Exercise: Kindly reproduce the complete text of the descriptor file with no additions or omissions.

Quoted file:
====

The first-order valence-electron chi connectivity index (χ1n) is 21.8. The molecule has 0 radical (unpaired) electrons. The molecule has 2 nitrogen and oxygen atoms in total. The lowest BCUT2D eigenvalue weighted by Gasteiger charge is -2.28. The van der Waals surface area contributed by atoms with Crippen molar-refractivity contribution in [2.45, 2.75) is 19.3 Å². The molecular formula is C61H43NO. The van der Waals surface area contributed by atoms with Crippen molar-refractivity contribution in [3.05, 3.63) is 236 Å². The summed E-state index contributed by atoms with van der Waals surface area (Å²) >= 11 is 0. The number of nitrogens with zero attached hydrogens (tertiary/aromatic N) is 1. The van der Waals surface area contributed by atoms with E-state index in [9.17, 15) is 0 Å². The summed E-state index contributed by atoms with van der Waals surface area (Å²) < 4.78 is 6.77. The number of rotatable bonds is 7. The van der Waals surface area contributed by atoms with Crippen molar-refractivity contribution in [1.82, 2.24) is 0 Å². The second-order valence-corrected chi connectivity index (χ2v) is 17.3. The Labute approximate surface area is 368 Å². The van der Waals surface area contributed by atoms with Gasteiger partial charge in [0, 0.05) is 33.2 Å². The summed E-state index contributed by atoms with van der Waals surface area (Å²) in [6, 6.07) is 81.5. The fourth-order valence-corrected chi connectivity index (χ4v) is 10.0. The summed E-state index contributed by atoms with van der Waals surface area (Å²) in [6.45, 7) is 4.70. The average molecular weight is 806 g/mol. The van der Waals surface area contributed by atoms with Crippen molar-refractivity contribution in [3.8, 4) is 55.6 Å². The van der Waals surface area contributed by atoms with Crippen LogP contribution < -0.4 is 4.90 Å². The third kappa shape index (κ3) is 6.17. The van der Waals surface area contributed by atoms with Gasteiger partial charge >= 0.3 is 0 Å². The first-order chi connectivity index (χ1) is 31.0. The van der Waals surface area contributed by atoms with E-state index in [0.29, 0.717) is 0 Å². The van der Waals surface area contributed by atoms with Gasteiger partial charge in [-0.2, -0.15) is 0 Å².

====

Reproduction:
The first-order valence-electron chi connectivity index (χ1n) is 21.8. The molecule has 0 radical (unpaired) electrons. The molecule has 2 nitrogen and oxygen atoms in total. The lowest BCUT2D eigenvalue weighted by Gasteiger charge is -2.28. The van der Waals surface area contributed by atoms with Crippen molar-refractivity contribution in [2.45, 2.75) is 19.3 Å². The molecular formula is C61H43NO. The van der Waals surface area contributed by atoms with Crippen molar-refractivity contribution in [3.05, 3.63) is 236 Å². The summed E-state index contributed by atoms with van der Waals surface area (Å²) >= 11 is 0. The number of nitrogens with zero attached hydrogens (tertiary/aromatic N) is 1. The van der Waals surface area contributed by atoms with E-state index in [9.17, 15) is 0 Å². The summed E-state index contributed by atoms with van der Waals surface area (Å²) < 4.78 is 6.77. The number of rotatable bonds is 7. The van der Waals surface area contributed by atoms with Crippen molar-refractivity contribution in [1.82, 2.24) is 0 Å². The second-order valence-corrected chi connectivity index (χ2v) is 17.3. The Labute approximate surface area is 368 Å². The van der Waals surface area contributed by atoms with Gasteiger partial charge in [0, 0.05) is 33.2 Å². The summed E-state index contributed by atoms with van der Waals surface area (Å²) in [6, 6.07) is 81.5. The fourth-order valence-corrected chi connectivity index (χ4v) is 10.0. The summed E-state index contributed by atoms with van der Waals surface area (Å²) in [6.45, 7) is 4.70. The average molecular weight is 806 g/mol. The van der Waals surface area contributed by atoms with Crippen molar-refractivity contribution in [3.8, 4) is 55.6 Å². The van der Waals surface area contributed by atoms with Crippen LogP contribution < -0.4 is 4.90 Å². The third kappa shape index (κ3) is 6.17. The van der Waals surface area contributed by atoms with Gasteiger partial charge >= 0.3 is 0 Å². The first-order chi connectivity index (χ1) is 31.0. The van der Waals surface area contributed by atoms with E-state index in [0.29, 0.717) is 0 Å². The van der Waals surface area contributed by atoms with Gasteiger partial charge in [-0.2, -0.15) is 0 Å².